Honor killing was, until quite recently, a serious problem in Roman Catholic Brazil as well. In fact, the highest profile honor killing of a teen age daughter in the USA was committed by the girl's Muslim Palestinian father AND her Brazilian Roman Catholic mother.

Your examples would, otherwise, appear to prove little or nothing.

Siarlys Jenkins said...

c'mon cmatt, its getting boring just batting the ball around with Joseph. Let's keep a little variety in the discussion.

Joseph D'Hippolito said...

First, Siarlys, if you're a "lower-case unitarian," then you would (I assume) automatically reject such doctrines as Christ's divinity or the Trinity. If so, then the divine inspiration of Scripture isn't an issue to you.

Second, you assume that a structurally unsound human being can DISCERN all that a complete and perfect rendition of the Word of God reveals...

You are right. I assume that structurally unsound human beings, if they're literate, can read for themselves. They don't necessarily need to "discern...a complete and perfect rendition" to apply "the basics" to their lives.

OK, but are each of us sorting out with perfection what is basic and what is less essential?

Obviously, individuals and groups will differ as to what those are; otherwise, there wouldn't be as many churches as there are. Nevertheless, some things that are basic -- like the Ten Commandments -- would be basic for all Christians and Jews.

It is not true that "in Muslim societies" fathers "can still kill their children." There are over one billion Muslims in the world...

Obviously, I don't mean every single Muslim individual or society. Generalizations have exceptions. Nevertheless, the fact that credible Muslim imams, theologians and assorted clerics have made no headway in stopping honor killings in the Levant -- if they're even interested in doing so -- speaks volumes. So does their encouragement of anti-Semitism.

As far as generalizations go, just because a minority of any group might do something doesn't mean that such a minority has no power to influence others. Not all Germans became Nazis and not all Russians became Communists. Besides, the Bolsheviks were a minority in the Russian social democratic movement before taking power, and the Nazis never won a majority of Reichstag seats (though they had a large plurality) before taking power. But the "majority" was either too weak, divided, disorganized or apathetic to see what was coming and try to stop it. The rest, as they say....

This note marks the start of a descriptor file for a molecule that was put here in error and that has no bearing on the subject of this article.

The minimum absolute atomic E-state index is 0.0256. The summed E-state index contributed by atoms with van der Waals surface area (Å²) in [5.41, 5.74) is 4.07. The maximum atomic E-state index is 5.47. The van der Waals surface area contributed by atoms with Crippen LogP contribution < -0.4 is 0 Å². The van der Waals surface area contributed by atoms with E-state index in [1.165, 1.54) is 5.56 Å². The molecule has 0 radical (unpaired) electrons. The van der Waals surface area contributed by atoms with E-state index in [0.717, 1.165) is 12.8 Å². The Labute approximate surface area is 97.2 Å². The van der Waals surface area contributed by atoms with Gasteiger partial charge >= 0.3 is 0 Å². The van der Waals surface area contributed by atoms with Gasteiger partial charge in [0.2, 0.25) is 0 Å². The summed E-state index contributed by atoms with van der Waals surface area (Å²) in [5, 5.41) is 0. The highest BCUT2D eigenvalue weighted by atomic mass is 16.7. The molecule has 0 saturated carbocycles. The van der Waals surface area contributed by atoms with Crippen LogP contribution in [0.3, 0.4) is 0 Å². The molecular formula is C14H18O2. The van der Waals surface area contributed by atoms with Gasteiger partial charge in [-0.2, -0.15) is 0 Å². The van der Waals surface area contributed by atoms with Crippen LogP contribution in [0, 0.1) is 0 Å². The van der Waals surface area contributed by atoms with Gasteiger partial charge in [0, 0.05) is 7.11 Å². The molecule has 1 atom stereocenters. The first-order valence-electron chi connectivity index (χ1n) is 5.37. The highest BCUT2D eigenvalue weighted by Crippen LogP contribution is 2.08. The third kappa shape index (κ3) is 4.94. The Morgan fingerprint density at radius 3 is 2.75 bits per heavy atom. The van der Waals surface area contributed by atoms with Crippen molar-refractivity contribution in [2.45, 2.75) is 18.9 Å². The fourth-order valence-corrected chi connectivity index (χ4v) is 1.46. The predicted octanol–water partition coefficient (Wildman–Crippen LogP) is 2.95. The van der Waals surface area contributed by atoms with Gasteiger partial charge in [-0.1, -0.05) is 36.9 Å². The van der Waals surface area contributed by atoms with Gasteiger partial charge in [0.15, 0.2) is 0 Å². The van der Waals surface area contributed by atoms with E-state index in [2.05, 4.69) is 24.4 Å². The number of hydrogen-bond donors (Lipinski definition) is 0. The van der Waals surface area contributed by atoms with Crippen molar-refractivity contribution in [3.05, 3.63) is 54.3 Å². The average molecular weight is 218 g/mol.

word verification: relli\

Yes, relli. ;)

Tony said...

(Wheee!!! I get to try out the new comment policy :))

Republicans, and those of their friends who while not actually being members of the party still tend to share some of their ideals, may be forgiven for having hoped that the present election cycle might have produced an actual leader, instead of a group which is clearly still trying to play one on TV.

What I get tired of is the Magesterium of Shea (and the assorted sycophantic clones in his comment area).

If we don't vote for "Empty Suit Man" or "Torture Man", we'll get "Infanticide Man". So while Shea refuses to hold his nose and vote for one of the "clowns" the Republicans have put forth (or maybe he wants to write in Pope Benedict), he may become materially responsible for the guy who leaves survivors of botched abortions to die on the table serving for another 4 years.

While Shea was expounding on his blog (and begging for money to do so), I was walking my neighborhood circulating petitions to run for Republican Committee Member.

Did you ever wonder who picks these clowns we get to vote for in the primaries? Well, let me clue you in, Committee Members do (or as they are called in some places, "Precinct Committeemen"). These people pick the local leaders who go on to pick the county leaders who go on to pick the state leaders who go on to pick the RNC Chairman. You think the chairman is the most powerful position in the party. It's not. It's the committeemen who hold the Chairman's fate in their hands.

Did you know that almost 50% of committee positions are unfilled? That's right. That means that if you get the requisite number of signatures (usually 25-30, it varies by state/precinct), you're in. Can you imagine the candidates we would be able to field if all of those positions were filled by God-loving faithful Catholics?

But I don't live in fantasy land, I live in the here and now. I'm one guy, but now I'm one guy who will attend the meetings, vote for the best person for local leadership and watch them closely to see who they vote for. I will try and convince my conservative/religious/Catholic friends to run for committee and I will help them gather signatures (it's fun, you get to meet folks).